Iran’s pursuit of nuclear weapons is forcing its enemies in the region, such as Saudi Arabia, to also consider acquiring them to counter the threat. A Middle East nuclear arms race will soon begin that could quickly spiral out of country and spread beyond the region.
Arnaud de Borchgrave has brought attention to a significant statement by Saudi Prince Turki al-Faisal, a former chief of Saudi intelligence, at the Emirates Center for Strategic Studies. He called on the Gulf Cooperation Council, which consists of Saudi Arabia, Qatar, Bahrain, Oman, Kuwait and the United Arab Emirates, to create a united army and to begin “acquiring the nuclear might to face that of Iran.” This is the first time that an influential member of the Saudi Royal Family has called for beginning a nuclear weapons program, which is undoubtedly what he was referring to.
It has been long rumored that Saudi Arabia agreed to finance the Pakistani nuclear weapons program in return for a guarantee that weapons and delivery systems would be provided if the need arose. A 2003 report gave credence to these rumors, alleging that the Saudis agreed to give the Pakistanis cheap oil in return for access to their nuclear technology. Notably, in 1999, Prince Sultan Bin Abdul-Aziz visited Pakistan’s uranium enrichment and missile factory at Kahuta, as did officials from the United Arab Emirates on a separate trip.
According to GlobalSecurity.org, the Saudis have the necessary infrastructure to quickly start-up a nuclear weapons program. “While there is no direct evidence that Saudi Arabia has chosen a nuclear option, the Saudis have in place a foundation for building a nuclear deterrent,” it says. In 2006, the International Atomic Energy Agency revealed that several Arab countries were expressing an interest in a domestic nuclear energy program; the oft-used front for working on weapons. These countries included Saudi Arabia, the United Arab Emirates, Tunisia, Morocco, Algeria and Egypt—all enemies of Iran. Jordan has also begun a nuclear program and has sought help from the Obama Administration in developing it.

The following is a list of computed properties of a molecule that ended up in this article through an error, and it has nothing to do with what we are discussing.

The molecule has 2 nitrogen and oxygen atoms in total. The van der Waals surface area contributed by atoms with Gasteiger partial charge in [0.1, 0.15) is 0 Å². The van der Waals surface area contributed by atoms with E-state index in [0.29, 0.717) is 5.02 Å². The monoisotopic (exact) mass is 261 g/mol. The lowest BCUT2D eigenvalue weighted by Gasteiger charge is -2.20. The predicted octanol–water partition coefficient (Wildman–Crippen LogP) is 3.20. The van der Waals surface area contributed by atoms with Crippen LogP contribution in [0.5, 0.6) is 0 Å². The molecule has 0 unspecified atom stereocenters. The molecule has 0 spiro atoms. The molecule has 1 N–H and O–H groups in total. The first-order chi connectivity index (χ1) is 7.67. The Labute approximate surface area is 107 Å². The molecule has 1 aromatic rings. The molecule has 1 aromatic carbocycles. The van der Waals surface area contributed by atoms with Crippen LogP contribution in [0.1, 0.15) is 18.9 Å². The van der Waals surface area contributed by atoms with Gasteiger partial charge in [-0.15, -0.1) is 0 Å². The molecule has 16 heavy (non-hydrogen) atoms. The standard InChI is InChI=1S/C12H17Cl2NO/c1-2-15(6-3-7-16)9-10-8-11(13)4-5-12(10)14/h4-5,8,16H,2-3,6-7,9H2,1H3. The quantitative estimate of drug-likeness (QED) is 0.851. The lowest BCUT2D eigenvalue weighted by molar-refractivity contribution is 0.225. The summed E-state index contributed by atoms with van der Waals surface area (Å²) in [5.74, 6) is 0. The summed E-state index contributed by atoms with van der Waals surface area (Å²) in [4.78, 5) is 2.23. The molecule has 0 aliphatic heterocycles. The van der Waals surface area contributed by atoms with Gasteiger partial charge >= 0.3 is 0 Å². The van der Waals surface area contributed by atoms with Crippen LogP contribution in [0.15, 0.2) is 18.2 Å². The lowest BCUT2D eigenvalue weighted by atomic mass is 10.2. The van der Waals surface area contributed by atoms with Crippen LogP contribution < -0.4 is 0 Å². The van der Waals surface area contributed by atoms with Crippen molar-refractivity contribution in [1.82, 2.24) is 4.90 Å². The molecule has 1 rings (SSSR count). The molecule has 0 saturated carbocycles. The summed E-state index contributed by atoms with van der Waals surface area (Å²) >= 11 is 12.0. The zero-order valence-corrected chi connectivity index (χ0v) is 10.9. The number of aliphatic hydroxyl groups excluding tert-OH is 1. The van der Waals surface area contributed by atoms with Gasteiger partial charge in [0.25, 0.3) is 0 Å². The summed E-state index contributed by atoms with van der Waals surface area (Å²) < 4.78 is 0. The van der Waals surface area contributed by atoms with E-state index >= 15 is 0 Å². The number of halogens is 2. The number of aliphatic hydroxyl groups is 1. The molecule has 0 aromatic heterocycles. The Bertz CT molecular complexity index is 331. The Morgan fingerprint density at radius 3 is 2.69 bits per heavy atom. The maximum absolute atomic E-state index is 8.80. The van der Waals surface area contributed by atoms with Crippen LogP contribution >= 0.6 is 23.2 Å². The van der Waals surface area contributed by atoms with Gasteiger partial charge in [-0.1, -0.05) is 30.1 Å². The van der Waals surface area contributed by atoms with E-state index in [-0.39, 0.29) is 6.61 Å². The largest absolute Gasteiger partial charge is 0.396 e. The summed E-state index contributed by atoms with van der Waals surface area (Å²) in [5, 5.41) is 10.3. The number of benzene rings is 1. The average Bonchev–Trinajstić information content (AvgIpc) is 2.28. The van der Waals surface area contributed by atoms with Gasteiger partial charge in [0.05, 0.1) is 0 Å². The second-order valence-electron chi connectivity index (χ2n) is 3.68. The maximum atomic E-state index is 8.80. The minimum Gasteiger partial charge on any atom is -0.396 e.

It is unclear who will lead Egypt after elections are held in September, but the Mubarak regime was not shy about telling U.S. officials off-the-record that it was ready to develop nuclear weapons if Iran is not stopped. One cable released by Wikileaks from May 2008 stated that “Mubarak said that Egypt might be forced to begin its own nuclear weapons program if Iran succeeds in those efforts.” He also said in 2007, “We don’t want nuclear weapons in the area, but we are obligated to defend ourselves…We will have to have the appropriate weapons.”